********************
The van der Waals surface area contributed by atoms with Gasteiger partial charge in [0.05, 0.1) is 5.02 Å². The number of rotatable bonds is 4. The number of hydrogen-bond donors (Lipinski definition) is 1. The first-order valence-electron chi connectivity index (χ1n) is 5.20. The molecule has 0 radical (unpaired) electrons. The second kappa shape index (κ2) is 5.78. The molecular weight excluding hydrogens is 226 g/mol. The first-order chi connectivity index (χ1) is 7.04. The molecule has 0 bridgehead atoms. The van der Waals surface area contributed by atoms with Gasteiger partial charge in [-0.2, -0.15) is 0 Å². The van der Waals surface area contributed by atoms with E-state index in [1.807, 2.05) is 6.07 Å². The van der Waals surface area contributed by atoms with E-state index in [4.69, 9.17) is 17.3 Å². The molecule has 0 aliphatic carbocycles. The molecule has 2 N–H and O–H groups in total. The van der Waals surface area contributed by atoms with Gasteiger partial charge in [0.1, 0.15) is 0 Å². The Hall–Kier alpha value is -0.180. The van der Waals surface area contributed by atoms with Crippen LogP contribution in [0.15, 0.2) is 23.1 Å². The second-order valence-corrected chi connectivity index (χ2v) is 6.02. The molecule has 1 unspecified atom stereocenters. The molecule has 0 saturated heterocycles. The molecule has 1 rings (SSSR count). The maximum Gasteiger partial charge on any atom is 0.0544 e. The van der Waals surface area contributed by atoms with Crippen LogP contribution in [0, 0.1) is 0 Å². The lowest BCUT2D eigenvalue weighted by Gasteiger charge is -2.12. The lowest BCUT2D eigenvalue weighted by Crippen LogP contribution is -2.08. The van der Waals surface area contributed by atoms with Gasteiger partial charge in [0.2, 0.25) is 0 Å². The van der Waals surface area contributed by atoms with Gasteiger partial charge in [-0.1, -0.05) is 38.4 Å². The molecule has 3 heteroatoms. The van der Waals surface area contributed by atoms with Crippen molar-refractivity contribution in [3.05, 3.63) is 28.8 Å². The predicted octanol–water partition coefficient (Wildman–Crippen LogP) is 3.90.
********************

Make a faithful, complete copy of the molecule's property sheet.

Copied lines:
The van der Waals surface area contributed by atoms with Gasteiger partial charge in [0.05, 0.1) is 5.02 Å². The number of rotatable bonds is 4. The number of hydrogen-bond donors (Lipinski definition) is 1. The first-order valence-electron chi connectivity index (χ1n) is 5.20. The molecule has 0 radical (unpaired) electrons. The second kappa shape index (κ2) is 5.78. The molecular weight excluding hydrogens is 226 g/mol. The first-order chi connectivity index (χ1) is 7.04. The molecule has 0 bridgehead atoms. The van der Waals surface area contributed by atoms with Gasteiger partial charge in [-0.2, -0.15) is 0 Å². The van der Waals surface area contributed by atoms with E-state index in [1.807, 2.05) is 6.07 Å². The van der Waals surface area contributed by atoms with E-state index in [4.69, 9.17) is 17.3 Å². The molecule has 0 aliphatic carbocycles. The molecule has 2 N–H and O–H groups in total. The van der Waals surface area contributed by atoms with Gasteiger partial charge in [0.1, 0.15) is 0 Å². The Hall–Kier alpha value is -0.180. The van der Waals surface area contributed by atoms with Crippen LogP contribution in [0.15, 0.2) is 23.1 Å². The second-order valence-corrected chi connectivity index (χ2v) is 6.02. The molecule has 1 unspecified atom stereocenters. The molecule has 0 saturated heterocycles. The molecule has 1 rings (SSSR count). The maximum Gasteiger partial charge on any atom is 0.0544 e. The van der Waals surface area contributed by atoms with Crippen LogP contribution in [0, 0.1) is 0 Å². The lowest BCUT2D eigenvalue weighted by Gasteiger charge is -2.12. The lowest BCUT2D eigenvalue weighted by Crippen LogP contribution is -2.08. The van der Waals surface area contributed by atoms with Gasteiger partial charge in [0.2, 0.25) is 0 Å². The van der Waals surface area contributed by atoms with Gasteiger partial charge in [-0.1, -0.05) is 38.4 Å². The molecule has 3 heteroatoms. The van der Waals surface area contributed by atoms with Crippen molar-refractivity contribution in [3.05, 3.63) is 28.8 Å². The predicted octanol–water partition coefficient (Wildman–Crippen LogP) is 3.90.